Today officially marked the start of the construction of the $251 million flood walls and the $46.6 million pump station.
The project is the result of a collaboration with the U.S. Department of Housing and Urban Development’s (HUD) on their Rebuild by Design competition launched after Superstorm Sandy, which struck New Jersey on October 29th, 2012.
“We’re here to mark the beginning of intense work on our Rebuild by Design initiatives,” New Jersey Department of Environmental Protection Commissioner Shawn LaTourette said.
“Here we are 11 years later breaking ground on one of the elements that will better protect Hoboken parts of Weehawken and Jersey from increasing risks of storm surge.”
LaTourette reflected on the impact Sandy has had on New Jersey as well as comprehensive efforts, including the RBD projects, to make the state more resilient.
“That experience was a wake up call for NJ. We need to invest more deeply in building our resilience to these increasing climate risks,” he added.
LaTourette explained they build infrastructure to prevent the Hudson River from flooding Hudson County towns on the waterfront.
State Department of Community Affairs Acting Commissioner Jacquelyn Suarez noted the need to work with local officials, noting that her department secured the money from HUD for the project.
“We’re making sure we’re putting the funding in place to ensure more stormwater resiliency for our state going forward,” Suarez explained.
“It’s just going to keep getting worse. We see the flooding events going on. Pretending like it’s not going to happen is not going to work.”
Mayor Ravi Bhalla called it a “momentous occasion” to be able to break ground on “a transformative project.”
He added it would be their first park to “safeguard our community from the devastating impacts of climate change and the fierce storms that have challenged us in the past.”
The mayor further explained that the park would include a playground, green space, a walkway, a dog park, and an open-air amphitheater, among other features.
“The heart of this project really relies on the groundbreaking infrastructure designed to protect the city from the ever-present threats of coastal storm surge. With climate change becoming an increasingly urgent concern, we cannot ignore the risks that this poses to our community. Harborside Park will serve as a vital shield safeguarding Hoboken residents,” he declared.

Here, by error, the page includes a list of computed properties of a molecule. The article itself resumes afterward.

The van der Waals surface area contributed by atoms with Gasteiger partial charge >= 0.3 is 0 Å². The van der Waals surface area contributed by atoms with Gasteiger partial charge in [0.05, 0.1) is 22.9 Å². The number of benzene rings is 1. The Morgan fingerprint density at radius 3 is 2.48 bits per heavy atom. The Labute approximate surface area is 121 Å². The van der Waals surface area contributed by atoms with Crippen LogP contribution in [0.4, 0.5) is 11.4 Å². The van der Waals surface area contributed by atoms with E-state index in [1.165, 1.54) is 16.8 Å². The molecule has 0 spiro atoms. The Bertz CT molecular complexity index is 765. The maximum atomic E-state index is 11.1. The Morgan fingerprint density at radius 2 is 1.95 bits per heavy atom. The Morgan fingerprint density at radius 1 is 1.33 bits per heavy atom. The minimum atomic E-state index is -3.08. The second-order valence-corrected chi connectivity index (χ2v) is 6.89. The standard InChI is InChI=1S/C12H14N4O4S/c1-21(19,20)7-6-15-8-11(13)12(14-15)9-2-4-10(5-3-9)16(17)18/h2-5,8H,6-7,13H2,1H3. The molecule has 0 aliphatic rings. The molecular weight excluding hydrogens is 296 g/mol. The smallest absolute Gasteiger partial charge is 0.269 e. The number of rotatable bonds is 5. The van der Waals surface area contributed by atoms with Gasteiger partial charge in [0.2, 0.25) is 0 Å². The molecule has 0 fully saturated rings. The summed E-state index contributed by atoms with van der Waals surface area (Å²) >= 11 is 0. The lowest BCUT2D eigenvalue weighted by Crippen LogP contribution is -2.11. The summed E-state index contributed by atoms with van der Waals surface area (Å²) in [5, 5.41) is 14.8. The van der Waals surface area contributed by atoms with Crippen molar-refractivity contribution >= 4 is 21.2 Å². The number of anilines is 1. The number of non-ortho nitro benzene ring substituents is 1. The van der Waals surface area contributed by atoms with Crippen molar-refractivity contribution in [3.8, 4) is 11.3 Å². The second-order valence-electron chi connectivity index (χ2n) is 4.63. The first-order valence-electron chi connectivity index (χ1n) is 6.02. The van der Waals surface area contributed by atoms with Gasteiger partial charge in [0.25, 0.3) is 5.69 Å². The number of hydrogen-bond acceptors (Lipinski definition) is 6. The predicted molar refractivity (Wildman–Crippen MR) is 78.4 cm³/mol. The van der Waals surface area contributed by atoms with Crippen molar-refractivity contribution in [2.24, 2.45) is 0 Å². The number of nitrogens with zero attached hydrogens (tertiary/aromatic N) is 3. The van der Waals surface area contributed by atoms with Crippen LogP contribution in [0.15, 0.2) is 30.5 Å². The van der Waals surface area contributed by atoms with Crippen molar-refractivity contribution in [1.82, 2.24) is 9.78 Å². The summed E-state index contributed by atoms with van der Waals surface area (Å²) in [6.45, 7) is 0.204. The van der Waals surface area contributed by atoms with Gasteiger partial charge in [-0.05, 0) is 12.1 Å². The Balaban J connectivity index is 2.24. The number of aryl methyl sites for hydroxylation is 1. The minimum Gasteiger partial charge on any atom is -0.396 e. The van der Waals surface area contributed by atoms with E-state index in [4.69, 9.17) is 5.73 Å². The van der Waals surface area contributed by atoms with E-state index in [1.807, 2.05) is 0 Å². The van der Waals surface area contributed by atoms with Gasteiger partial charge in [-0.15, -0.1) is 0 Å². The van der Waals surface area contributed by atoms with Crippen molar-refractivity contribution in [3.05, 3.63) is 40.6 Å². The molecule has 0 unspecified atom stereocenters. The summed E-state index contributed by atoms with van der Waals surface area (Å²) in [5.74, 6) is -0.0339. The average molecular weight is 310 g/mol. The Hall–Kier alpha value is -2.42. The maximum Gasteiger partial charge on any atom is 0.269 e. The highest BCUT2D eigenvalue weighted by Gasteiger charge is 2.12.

Bhalla added it would prevent destruction and the need to rebuild, with LaTourette adding it takes a long time to address environmental issues.
“A change in climate doesn’t care if you’re a Republican or a Democrat or an Independent. It doesn’t care whether your term is up. It’s incumbent on all of us to face, in facing down these realities to look beyond the next budget or the next ballot. That’s what former Mayor Dawn Zimmer did,” LaTourette said while introducing Zimmer.
She said when Murphy was a longshot candidate for governor, she spoke to him about the need to complete these projects to address climate change – which ended up being one of her highest priorities as mayor.
“As we approach another Sandy anniversary, we recognize how lucky we are that this region has not had, you had Ida, but you have not had another major storm surge event for 11 years. Unfortunately, it’s not a matter of whether a superstorm will hit. It is a matter of when,” Zimmer declared.
“Both the North and the South sections must be completed to provide comprehensive protection. We are not yet at a place where we can declare mission accomplished. There are significant unresolved issues that the southern section of this project still has. If they’re not resolved, the southern portion could be derailed, leaving our most vulnerable residents unprotected.”
Zimmer said senior housing and the Hoboken Housing Authority projects would be vulnerable.
She recalled that the city was awarded the money in 2014 and her administration worked for three years to complete the design and secure community support.
“We really need local officials to make sure that we get the final property easements for the southern section. This really needs to happen as soon as possible so that there are no barriers to the completion of this project. I really want to make sure that happens for Hoboken.”
Assemblyman Raj Mukherji (D-33) joked he was happy to welcome LaTourette to Hudson County when he brings nearly $300 million.
“But for Rebuild by Design and our shared efforts in implementing flood mitigation and controls, Hoboken could have been underwater in 80 years,” he exclaimed.
“The violence of coastal storms and hurricanes is certainly going to result in more and more destruction as time goes on. We’re even seeing heavy flooding from rainstorms. Is it like 80 degrees today? Maybe mid-70s. We’re six days from November.”
He noted former President Donald Trump (R) pulled the United States out of the Paris Accord, the only nation state in the world besides Syria to do so,
He added that he sponsored a bill compelling New Jersey to join the United States Climate Alliance, which promoted state environmental policies.
The overall project entails the construction of more than 9,000 linear feet of flood walls, along with installing floodgates, berms, and levees to provide barriers during extreme high tide and storm surge events.
The RBD-Meadowlands project includes the installation of a new pump station and force main in Little Ferry to improve drainage in the Losen Slote Creek watershed and the removal of a decommissioned tide gate foundation that obstructs flow within Losen Slote Creek.
“Thanks to the collaborative efforts that grew out of the U.S. Department of Housing and Urban Development’s Rebuild by Design competition, these areas are becoming national models for resilience projects that will better protect lives, property, and infrastructure from the worsening impacts of climate change,” Gov. Phil Murphy (D) said in a statement.